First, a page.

In this area, New Zealand scores highly, with a foreign policy that stresses the importance of multilateralism for New Zealand’s security and prosperity. However, New Zealand would do well to learn from the ASEAN value of consensus, recalling that successive New Zealand governments have been criticised by smaller Pacific neighbours for throwing their weight around in regional discussions.

We should also take note of the successes of ASEAN states’ non-aligned stance.

New Zealand has not taken a side in great power competition, but its ability to hedge may be squeezed as current trends continue to develop (hedging manages risk rather than threat). Advantageously, like countries in Southeast Asia, we have our own family of nations here in the Pacific with whom together we are stronger through regionalism.

Recent discussions between ASEAN and the Pacific Islands Forum might also offer new avenues for cooperation and strengthening ties across the Indo-Pacific. In regional fashion we should assert our own centrality, making ourselves indispensable through diverse and enhanced cooperation as strategic partners, and thus active players, rather than chess pieces in the great game for the Indo-Pacific.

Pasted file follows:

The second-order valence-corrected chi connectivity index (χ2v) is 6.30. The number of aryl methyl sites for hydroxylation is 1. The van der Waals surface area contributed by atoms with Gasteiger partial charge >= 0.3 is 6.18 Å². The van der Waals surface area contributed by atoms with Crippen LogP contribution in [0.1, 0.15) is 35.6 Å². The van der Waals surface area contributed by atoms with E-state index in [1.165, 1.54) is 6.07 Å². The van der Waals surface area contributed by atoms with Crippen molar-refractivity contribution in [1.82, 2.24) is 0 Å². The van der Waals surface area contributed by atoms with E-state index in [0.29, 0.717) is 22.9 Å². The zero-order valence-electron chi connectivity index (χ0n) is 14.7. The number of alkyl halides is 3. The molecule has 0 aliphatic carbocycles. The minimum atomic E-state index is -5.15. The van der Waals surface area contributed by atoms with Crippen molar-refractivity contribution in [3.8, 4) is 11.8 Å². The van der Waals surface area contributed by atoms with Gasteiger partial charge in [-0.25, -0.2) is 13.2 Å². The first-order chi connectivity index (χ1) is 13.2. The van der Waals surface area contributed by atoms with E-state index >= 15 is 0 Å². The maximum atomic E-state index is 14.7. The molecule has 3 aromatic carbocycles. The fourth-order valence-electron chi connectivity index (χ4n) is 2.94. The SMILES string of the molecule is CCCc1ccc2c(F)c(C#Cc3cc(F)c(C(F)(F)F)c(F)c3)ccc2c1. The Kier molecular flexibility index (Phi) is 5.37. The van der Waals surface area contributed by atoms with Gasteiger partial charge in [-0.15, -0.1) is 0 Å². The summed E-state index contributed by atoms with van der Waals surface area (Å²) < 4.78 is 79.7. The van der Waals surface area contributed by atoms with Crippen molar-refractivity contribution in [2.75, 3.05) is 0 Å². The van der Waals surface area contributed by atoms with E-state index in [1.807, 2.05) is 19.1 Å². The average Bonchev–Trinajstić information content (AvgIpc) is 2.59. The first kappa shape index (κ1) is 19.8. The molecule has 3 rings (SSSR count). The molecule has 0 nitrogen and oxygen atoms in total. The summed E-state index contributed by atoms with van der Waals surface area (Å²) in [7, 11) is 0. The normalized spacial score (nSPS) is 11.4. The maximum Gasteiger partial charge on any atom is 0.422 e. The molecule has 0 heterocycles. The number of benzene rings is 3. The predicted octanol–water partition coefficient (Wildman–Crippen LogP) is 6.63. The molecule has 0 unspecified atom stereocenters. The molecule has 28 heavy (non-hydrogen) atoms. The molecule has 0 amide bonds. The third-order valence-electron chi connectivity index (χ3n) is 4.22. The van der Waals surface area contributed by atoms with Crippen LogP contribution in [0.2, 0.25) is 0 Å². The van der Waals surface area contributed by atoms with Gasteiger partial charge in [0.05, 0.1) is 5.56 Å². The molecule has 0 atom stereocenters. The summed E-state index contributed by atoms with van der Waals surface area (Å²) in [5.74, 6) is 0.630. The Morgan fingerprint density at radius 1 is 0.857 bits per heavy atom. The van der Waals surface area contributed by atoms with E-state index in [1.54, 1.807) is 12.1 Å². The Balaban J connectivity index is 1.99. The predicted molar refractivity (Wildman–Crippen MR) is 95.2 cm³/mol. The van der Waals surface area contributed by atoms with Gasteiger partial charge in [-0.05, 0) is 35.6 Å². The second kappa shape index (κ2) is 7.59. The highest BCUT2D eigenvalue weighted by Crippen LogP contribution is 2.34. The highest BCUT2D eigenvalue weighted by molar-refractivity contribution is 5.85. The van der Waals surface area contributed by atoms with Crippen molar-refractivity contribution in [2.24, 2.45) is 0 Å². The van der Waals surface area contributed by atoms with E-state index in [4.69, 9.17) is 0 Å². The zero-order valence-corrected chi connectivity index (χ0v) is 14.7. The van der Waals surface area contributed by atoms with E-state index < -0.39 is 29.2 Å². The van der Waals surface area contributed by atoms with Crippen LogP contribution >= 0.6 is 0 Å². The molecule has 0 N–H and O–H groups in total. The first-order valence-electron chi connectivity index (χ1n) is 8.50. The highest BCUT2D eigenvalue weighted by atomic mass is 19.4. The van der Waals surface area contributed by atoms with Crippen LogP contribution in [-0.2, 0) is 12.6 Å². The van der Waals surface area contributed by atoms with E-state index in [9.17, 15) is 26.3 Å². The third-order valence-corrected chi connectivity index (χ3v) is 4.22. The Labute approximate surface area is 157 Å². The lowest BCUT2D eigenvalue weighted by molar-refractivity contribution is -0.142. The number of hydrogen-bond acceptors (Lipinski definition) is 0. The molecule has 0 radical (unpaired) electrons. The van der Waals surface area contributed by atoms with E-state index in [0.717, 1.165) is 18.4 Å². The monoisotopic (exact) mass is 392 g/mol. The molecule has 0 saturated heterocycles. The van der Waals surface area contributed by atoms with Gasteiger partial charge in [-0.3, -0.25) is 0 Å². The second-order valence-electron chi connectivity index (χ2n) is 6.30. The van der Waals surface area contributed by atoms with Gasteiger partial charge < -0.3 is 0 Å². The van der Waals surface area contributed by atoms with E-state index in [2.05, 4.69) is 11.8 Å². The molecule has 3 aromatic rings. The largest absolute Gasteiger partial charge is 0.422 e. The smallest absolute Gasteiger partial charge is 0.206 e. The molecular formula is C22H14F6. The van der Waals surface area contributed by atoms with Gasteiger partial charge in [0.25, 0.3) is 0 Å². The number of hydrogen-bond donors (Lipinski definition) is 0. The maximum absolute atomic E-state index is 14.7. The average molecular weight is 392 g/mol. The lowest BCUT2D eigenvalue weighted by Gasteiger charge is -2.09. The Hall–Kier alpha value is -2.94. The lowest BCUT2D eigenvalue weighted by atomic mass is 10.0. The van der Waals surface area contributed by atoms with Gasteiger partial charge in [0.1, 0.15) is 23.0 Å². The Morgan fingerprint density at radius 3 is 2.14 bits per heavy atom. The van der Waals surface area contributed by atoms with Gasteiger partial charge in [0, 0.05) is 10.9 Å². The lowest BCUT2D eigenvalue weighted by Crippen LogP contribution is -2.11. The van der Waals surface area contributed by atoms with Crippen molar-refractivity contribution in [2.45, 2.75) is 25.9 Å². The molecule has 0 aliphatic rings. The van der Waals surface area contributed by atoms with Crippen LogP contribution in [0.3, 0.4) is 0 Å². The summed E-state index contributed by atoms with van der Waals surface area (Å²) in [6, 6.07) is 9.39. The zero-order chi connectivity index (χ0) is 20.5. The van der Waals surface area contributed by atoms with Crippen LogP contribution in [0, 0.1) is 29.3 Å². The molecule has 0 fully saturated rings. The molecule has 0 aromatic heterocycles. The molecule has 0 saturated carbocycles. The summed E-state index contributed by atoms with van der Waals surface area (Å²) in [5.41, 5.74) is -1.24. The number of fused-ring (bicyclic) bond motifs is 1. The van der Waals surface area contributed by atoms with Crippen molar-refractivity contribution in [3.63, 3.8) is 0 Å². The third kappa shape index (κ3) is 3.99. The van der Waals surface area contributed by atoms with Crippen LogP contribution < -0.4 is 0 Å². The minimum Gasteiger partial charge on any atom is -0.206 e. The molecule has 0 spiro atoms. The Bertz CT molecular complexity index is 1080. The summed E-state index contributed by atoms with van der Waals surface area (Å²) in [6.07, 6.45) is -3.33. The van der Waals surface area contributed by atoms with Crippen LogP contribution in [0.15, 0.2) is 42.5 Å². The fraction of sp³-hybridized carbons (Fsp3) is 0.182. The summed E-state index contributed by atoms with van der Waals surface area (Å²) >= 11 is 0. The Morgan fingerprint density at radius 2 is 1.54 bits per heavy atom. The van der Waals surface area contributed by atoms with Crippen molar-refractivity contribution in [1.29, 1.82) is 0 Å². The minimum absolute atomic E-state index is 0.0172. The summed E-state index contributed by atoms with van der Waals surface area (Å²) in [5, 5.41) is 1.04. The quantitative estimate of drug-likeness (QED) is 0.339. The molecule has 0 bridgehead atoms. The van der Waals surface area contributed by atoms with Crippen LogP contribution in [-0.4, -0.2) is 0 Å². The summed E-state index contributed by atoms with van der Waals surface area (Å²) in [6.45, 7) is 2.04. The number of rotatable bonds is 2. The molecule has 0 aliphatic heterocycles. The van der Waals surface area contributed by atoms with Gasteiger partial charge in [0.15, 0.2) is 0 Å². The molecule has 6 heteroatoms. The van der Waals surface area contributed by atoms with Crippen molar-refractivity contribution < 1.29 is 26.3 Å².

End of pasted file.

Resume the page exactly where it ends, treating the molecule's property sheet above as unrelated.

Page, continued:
About the author

Jack attended the ASEAN Australia New Zealand dialogue as an Asia New Zealand Foundation NextGen participant. He is a graduate of the Master of Conflict and Terrorism Studies programme at the University of Auckland.

Jack's research interests include the global security-development nexus, subnational conflict in South East Asia, and New Zealand’s foreign policy and engagement in the Pacific.

He is currently contributing research and analysis to forthcoming reports on extremist threats and disinformation within New Zealand for HEIA (Hate and Extremism Insights Aotearoa), an Auckland-based think tank.

The Foundation's Track II programme supports informal diplomacy with thinktanks in Asia on issues and challenges facing the region.